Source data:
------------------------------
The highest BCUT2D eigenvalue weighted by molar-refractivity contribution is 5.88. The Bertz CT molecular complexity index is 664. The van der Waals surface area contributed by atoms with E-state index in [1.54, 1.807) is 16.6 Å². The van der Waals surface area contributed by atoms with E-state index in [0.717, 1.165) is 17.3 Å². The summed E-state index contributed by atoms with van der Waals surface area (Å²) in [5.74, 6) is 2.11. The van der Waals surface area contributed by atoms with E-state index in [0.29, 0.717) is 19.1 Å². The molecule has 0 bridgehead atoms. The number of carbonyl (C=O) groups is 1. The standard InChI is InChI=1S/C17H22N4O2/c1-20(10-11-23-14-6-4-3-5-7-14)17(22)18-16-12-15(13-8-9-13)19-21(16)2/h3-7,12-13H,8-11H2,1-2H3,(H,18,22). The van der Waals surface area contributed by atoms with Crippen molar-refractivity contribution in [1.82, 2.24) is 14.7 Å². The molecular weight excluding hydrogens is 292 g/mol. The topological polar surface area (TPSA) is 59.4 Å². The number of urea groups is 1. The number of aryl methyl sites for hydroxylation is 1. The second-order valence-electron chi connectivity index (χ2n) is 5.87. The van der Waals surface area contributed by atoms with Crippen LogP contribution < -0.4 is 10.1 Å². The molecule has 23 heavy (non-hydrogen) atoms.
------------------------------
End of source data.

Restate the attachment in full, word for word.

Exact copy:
The highest BCUT2D eigenvalue weighted by molar-refractivity contribution is 5.88. The Bertz CT molecular complexity index is 664. The van der Waals surface area contributed by atoms with E-state index in [1.54, 1.807) is 16.6 Å². The van der Waals surface area contributed by atoms with E-state index in [0.717, 1.165) is 17.3 Å². The summed E-state index contributed by atoms with van der Waals surface area (Å²) in [5.74, 6) is 2.11. The van der Waals surface area contributed by atoms with E-state index in [0.29, 0.717) is 19.1 Å². The molecule has 0 bridgehead atoms. The number of carbonyl (C=O) groups is 1. The standard InChI is InChI=1S/C17H22N4O2/c1-20(10-11-23-14-6-4-3-5-7-14)17(22)18-16-12-15(13-8-9-13)19-21(16)2/h3-7,12-13H,8-11H2,1-2H3,(H,18,22). The van der Waals surface area contributed by atoms with Crippen molar-refractivity contribution in [1.82, 2.24) is 14.7 Å². The molecular weight excluding hydrogens is 292 g/mol. The topological polar surface area (TPSA) is 59.4 Å². The number of urea groups is 1. The number of aryl methyl sites for hydroxylation is 1. The second-order valence-electron chi connectivity index (χ2n) is 5.87. The van der Waals surface area contributed by atoms with Crippen LogP contribution < -0.4 is 10.1 Å². The molecule has 23 heavy (non-hydrogen) atoms.